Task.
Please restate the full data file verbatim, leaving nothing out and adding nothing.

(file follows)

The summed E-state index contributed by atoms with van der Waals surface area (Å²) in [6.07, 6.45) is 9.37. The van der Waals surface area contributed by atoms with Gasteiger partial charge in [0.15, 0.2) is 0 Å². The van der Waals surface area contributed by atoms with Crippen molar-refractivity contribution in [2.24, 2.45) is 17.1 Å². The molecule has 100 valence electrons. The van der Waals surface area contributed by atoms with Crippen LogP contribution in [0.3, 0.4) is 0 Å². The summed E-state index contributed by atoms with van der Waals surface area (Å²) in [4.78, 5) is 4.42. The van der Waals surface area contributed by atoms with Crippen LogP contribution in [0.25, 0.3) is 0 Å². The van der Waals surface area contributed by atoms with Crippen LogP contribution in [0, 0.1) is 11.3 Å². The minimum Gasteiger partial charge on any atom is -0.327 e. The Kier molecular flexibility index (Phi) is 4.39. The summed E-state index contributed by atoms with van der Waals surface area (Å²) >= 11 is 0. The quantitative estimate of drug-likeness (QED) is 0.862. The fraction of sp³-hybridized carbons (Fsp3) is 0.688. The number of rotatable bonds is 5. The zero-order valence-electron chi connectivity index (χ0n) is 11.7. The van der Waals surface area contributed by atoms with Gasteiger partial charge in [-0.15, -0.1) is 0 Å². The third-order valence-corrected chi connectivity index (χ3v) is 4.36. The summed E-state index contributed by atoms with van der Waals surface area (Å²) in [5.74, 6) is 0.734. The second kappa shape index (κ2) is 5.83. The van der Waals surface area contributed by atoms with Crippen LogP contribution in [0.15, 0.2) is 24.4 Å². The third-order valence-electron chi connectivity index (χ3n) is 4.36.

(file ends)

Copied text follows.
The summed E-state index contributed by atoms with van der Waals surface area (Å²) in [6.07, 6.45) is 9.37. The van der Waals surface area contributed by atoms with Gasteiger partial charge in [0.15, 0.2) is 0 Å². The van der Waals surface area contributed by atoms with Crippen molar-refractivity contribution in [2.24, 2.45) is 17.1 Å². The molecule has 100 valence electrons. The van der Waals surface area contributed by atoms with Crippen LogP contribution in [0.3, 0.4) is 0 Å². The summed E-state index contributed by atoms with van der Waals surface area (Å²) in [4.78, 5) is 4.42. The van der Waals surface area contributed by atoms with Crippen LogP contribution in [0.25, 0.3) is 0 Å². The van der Waals surface area contributed by atoms with Crippen LogP contribution in [0, 0.1) is 11.3 Å². The minimum Gasteiger partial charge on any atom is -0.327 e. The Kier molecular flexibility index (Phi) is 4.39. The summed E-state index contributed by atoms with van der Waals surface area (Å²) >= 11 is 0. The quantitative estimate of drug-likeness (QED) is 0.862. The fraction of sp³-hybridized carbons (Fsp3) is 0.688. The number of rotatable bonds is 5. The zero-order valence-electron chi connectivity index (χ0n) is 11.7. The van der Waals surface area contributed by atoms with Gasteiger partial charge in [-0.15, -0.1) is 0 Å². The third-order valence-corrected chi connectivity index (χ3v) is 4.36. The summed E-state index contributed by atoms with van der Waals surface area (Å²) in [5.74, 6) is 0.734. The second kappa shape index (κ2) is 5.83. The van der Waals surface area contributed by atoms with Crippen LogP contribution in [0.15, 0.2) is 24.4 Å². The third-order valence-electron chi connectivity index (χ3n) is 4.36.